Dropping PMI with a higher interest rate

7 Replies

Hello

Need some advice about dropping PMI ($140). Quicken Loan called me and told me that they can can pay for my PMI because of my 820 credit score but my interest rate will be .5 higher. (My balance is not getting down to 80 or 78 percent rule yet)

I need to put down $500 deposit but will be returned upon closing. No other fees. They will pay for the appraisal. 

My current interest rate is 4.375%. The new interest rate would be 4.87%

Should I do it? They have been calling me day and night for this and I don't have time to think it through yet. 

Thanks 

Chi

what would be the differnce in payment? How long would it take you to have 80% ltv? Compare these numbers and I suspect it is not a good deal 

Hi @Quynh-Chi Nguyen

There are some financial gurus here who will be able to run some real numbers with you and figure it all out.

In my opinion though I would say the following next time they call.

"Oh hey, thanks for the call, Yeah I thought about it and I really can't see refinancing to a higher interest rate, sounds a whole lot like a short time gain for a long time loss to me. I think I am just going to wait until I hit the 80% rate so I can drop the PMI and stay where I am or refinance to a lower one at that time. Another guy called and he said based on my high credit score and low risk, he could move me into a 3.85% rate for 30 years so I might wait to see what he has to say, thank you so much for the call though I really appreciate it."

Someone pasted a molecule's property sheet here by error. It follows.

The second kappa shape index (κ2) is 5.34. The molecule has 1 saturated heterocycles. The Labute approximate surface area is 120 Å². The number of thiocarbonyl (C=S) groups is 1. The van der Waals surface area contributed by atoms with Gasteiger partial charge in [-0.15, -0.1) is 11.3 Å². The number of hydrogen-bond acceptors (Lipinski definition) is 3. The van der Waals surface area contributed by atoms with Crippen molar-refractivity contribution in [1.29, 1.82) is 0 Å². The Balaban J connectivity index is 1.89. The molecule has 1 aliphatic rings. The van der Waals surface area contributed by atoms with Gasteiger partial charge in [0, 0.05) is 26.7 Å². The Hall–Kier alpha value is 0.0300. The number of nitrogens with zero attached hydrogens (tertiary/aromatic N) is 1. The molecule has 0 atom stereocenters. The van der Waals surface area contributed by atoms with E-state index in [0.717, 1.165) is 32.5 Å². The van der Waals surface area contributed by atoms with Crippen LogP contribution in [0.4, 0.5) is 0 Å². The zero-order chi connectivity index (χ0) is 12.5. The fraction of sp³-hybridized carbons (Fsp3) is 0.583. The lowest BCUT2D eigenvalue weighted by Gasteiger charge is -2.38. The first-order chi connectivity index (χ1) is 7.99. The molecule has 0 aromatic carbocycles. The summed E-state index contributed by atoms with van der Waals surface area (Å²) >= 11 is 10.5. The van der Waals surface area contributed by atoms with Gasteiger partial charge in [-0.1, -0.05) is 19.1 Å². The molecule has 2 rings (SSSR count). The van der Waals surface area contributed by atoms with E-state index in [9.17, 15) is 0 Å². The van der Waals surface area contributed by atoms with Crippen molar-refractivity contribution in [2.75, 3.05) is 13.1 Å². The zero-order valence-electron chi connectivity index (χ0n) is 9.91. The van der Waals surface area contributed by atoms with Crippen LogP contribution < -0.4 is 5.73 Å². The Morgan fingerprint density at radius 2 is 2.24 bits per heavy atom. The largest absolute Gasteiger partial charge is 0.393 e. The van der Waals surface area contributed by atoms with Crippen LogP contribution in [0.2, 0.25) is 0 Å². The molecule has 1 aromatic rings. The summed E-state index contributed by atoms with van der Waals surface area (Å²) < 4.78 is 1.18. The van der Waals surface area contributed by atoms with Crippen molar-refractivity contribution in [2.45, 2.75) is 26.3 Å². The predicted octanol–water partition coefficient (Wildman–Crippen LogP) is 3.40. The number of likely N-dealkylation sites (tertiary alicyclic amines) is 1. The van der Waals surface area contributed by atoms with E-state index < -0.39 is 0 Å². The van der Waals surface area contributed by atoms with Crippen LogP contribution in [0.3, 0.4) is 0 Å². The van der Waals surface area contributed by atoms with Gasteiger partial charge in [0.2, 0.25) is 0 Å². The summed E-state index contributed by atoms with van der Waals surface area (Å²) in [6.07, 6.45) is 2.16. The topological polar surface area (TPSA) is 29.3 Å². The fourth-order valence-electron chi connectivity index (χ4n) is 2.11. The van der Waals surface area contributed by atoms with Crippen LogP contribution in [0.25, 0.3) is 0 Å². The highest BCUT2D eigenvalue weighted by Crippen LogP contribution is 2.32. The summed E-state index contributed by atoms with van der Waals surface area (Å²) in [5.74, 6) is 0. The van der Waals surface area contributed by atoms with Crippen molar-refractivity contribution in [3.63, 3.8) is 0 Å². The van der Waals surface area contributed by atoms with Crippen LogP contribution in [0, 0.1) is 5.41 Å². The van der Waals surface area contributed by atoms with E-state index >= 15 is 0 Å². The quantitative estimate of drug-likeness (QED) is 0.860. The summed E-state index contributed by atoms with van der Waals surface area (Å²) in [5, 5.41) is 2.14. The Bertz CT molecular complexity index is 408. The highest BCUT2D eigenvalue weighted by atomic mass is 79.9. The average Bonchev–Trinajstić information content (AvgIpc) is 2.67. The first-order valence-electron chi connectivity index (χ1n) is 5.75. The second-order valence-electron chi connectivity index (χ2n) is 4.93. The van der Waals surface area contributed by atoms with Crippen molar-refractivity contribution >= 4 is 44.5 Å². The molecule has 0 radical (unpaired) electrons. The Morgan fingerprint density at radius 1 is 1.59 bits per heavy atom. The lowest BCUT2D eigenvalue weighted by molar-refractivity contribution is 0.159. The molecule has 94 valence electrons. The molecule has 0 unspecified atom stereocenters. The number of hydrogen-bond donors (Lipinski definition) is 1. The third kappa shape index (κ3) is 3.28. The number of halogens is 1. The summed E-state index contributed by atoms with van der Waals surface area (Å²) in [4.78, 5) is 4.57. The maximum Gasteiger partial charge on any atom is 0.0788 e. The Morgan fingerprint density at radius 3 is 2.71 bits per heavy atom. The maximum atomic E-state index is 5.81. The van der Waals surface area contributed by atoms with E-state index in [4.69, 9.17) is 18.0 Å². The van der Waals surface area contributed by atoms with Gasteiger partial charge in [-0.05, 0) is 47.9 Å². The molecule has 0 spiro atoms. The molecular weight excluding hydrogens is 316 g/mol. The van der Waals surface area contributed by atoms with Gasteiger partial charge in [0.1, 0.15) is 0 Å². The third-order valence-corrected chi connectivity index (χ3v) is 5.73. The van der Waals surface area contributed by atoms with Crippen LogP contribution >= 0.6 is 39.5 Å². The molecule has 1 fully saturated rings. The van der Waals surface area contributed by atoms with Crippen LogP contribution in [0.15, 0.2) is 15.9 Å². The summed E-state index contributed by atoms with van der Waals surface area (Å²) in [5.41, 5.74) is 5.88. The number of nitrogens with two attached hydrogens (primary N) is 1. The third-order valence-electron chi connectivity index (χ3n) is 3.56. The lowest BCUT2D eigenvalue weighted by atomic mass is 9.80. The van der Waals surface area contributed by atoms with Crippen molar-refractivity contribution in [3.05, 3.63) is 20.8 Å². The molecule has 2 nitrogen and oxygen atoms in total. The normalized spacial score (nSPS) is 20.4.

You can always pay the PMI in full at closing. Doing it this way is cheaper than paying it monthly for the next 10 years. We just did this a year ago on our primary residence.

@Quynh-Chi Nguyen  There is no free lunch. Instead of you paying the PMI (monthly) they will do a lump-sum payment and are charging you for it with the higher rate. So guess what, you are still paying the PMI. If you really want (and can afford it) you can always refi and do a upfront PMI payment and still get a lower rate.

With regards to a deposit. That's just dirty tactics. My understanding of the new TRID regulations was that NO fees can be collected until after the disclosure documents are sign. So Quicken might be running a muck with CFPB.

I would run away from Quicken and while you are at it report them to CFPB.

Upen Patel, Mortgage Banker

Federal NMLS# 1374243

I completely agree with Upwn. The only winner in this deal is Quicken. Your cost of debt goes up (the PMI is still there. It's now just converted to interest rate and is there for the life of that loan.) In addition, there will be other 3rd party costs. Lastly, TRID effective,10/3/15 prohibits fees of,any kind until the initial disclosures are sent to, signed by and returned by the borrower. One of these disclosures is an Intent to Proceed form. When the lender gets that back signed, tgen they can start the loan. I would not use Quicken Loans. In your case, the loan you have is better than the one they are offfering you anyway.

What they're offering you is called Lender Paid Mortgage Insurance or LPMI, in which they pay the PMI for you in exchange for a higher interest rate.

Whether it's worth it or not depends on how close you are to 80% LTV and how long you plan to own the home. Mortgage insurance is currently tax deductible, although that may change very soon. Mortgage interest will likely remain tax deductible for a long time.

Regardless, I would not pay a fee for this. Also, I think the interest rate increase is too high at .5%. I know lenders that offer LPMI for .25%.